Features: Istanbul at a snail's pace
Location: Ciroz Camping, Istanbul, Turkey
Distance so far: 16,256 km
GPS Co-ords: 37d, 42.321' N, 26D, 39.701'E
Dates: Monday 6th to Monday 13th November
Highlights: A 30 km drive 1163 feet above the sea along a track cut into a cliff face and the day we gate crashed the Istanbul Motorshow in search of a Land Rover garage.
No one was too sure when the next ferry to Greece was but if it left on Monday it would probably not go before 10 and definitely not before 9. We set the alarm to be in Samos around 9. We wound our way round the island through the steep narrow streets……..
Again we persuaded the booking agent that Bumble was actually a small car, not too wise as you will see in a minute.
Prices were from Samos to Kusadasi:
Greek Drachma 8,000 per person (£16)
GDr 20,000 for Bumble (£40)
Departure tax GDr 3,000 per person (£6)
Arrival tax GDr 4,000 per person and per car (£8) (Sub total £116)
Visa US$ 18 per person (£12)
Car Insurance/Road tax GDr 3,000 for 1 month. (£6)
Total = £138
Rumour had it the Ferry only took two cars and boarding was at 3.30, so we hung around the vicinity of the port for the rest of the day stocking up with supplies and water.
As the time approached we bumped into an Australian couple with a UK registered Volvo who were taking the same ferry, the race was on. They headed for the port swiftly followed by us, just to ensure our passage I parked next to the gang plank. The ferry truly was a passenger ferry, resembling more of a private motor yacht with a small area at the back barely a car's length. As we waited for immigration procedures to start, a third car arrived and by no means a small one at that, a Jeep Cherokee. The adrenaline was pumping, hearts pounding, it was going to be a Le Mans style start of old, running from the pit lane, into the cock pit and off. In pole position was the Cherokee directly infront of the gang plank, on it's right flank was the Volvo and Bumble on the opposite flank. I was trying to cheat by waiting at Bumble's wheel ready for the off, unfortunately the customs officer thwarted my plan and I had to join Sue in immigration. This put us at an immediate disadvantage behind both other drivers in the queue!
By the time we had our passports checked and emerged from the immigration building both other cars had engines revving and were edging forward. First on was the Cherokee, wedged into the port side, followed closely by the Volvo squeezing into the starboard side, with barely enough room Bumble was ushered forward…….
Once boarded the gang plank could only be hoisted just above horizontal, barely sufficient to stop Bumble rolling back into the sea. I had to exit via the side door as this is the only one I could open. Safely on board socialising began with various other travellers, most of the chat revolving around Chaka and Bumble.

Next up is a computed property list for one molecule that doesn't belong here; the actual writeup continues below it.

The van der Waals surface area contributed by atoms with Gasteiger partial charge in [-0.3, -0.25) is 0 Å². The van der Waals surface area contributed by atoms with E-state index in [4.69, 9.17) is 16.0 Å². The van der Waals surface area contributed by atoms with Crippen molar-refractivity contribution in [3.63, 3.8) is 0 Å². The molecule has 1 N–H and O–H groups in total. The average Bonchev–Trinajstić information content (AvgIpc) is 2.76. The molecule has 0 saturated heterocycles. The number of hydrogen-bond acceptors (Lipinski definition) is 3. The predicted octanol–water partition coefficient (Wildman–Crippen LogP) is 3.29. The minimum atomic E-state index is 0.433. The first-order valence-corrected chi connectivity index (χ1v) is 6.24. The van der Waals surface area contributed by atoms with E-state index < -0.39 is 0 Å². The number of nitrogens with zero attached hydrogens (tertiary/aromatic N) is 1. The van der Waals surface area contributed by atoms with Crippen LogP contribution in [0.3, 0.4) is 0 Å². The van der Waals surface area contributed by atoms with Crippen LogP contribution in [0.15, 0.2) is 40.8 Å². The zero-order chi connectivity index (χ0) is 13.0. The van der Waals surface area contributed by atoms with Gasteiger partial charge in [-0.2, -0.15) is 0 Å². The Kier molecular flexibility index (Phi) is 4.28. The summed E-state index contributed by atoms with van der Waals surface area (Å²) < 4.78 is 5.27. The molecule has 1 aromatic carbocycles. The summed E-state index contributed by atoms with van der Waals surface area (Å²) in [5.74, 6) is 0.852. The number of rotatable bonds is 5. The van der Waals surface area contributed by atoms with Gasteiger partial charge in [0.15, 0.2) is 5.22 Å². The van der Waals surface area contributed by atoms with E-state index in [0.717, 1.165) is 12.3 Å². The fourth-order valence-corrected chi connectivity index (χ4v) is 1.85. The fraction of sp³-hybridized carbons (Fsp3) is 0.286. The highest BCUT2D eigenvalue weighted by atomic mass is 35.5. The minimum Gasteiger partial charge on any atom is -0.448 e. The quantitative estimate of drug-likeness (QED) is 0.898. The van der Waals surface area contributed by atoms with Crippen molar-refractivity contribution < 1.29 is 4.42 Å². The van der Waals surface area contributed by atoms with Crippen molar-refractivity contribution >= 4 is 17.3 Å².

The island of Samos is seperated by only 2km of water from mainland Turkey but the ferry had to sail from Samos' north coast round the eastern tip and then east to Kusadasi, in all a two hour trip.
We arrived in the dark and Bumble had to be unloaded before anyone else could get off. Customs was relatively painless, if a little expensive and they preferred foreign currency due to Turkey's rumoured high inflation rates, we paid with what Greek Drachmas we had left then in US Dollars, although GB Sterling was equally welcome. Now 7 pm we set about finding a quiet spot to sleep, ending up near Monkey Island, outside an internet café. Tuesday morning was spent catching up on emails, getting acquainted with Turkish culture and way of doing things. Kusadasi is unashamidly touristy and geared towards the cruise liners that frequent the port. We left at lunchtime shortly after finding a supermarket on route to Izmir.
We had a brief look at Ephesus but have been spoilt by Volubilis in Morocco and swiftly moved on.
Signposts, or lack of, and automotive chaos sent us left of Izmir in the direction of Cesme, in search of a parking spot for the night. We found a small fishing marina and settled in the carpark for the night.
This gremlin had been waiting to catch us out since leaving England……
There are 3" of travel in the suspension and when we negotiated a rather tricky section of ground the differential casing squashed the water hose against the fly wheel. To add insult to injury a small piece of redundant metal left protruding from one of the bolts on top of the differential casing pierced the oil hose. We had stopped about 50 km after the fatal moment unaware of the damage and were sitting in front of Bumble when I noticed steady stream of water dripping underneath. Makeshift repairs consisted of yards of duct tape; which seemed to stem the flow of vital fluids. We had lost 5 litres of water and about a quarter of a litre of oil. Next stop Izmir tourist office in search of yet another Land Rover agent. We haven't visited a country yet without checking out their Land Rover dealer network.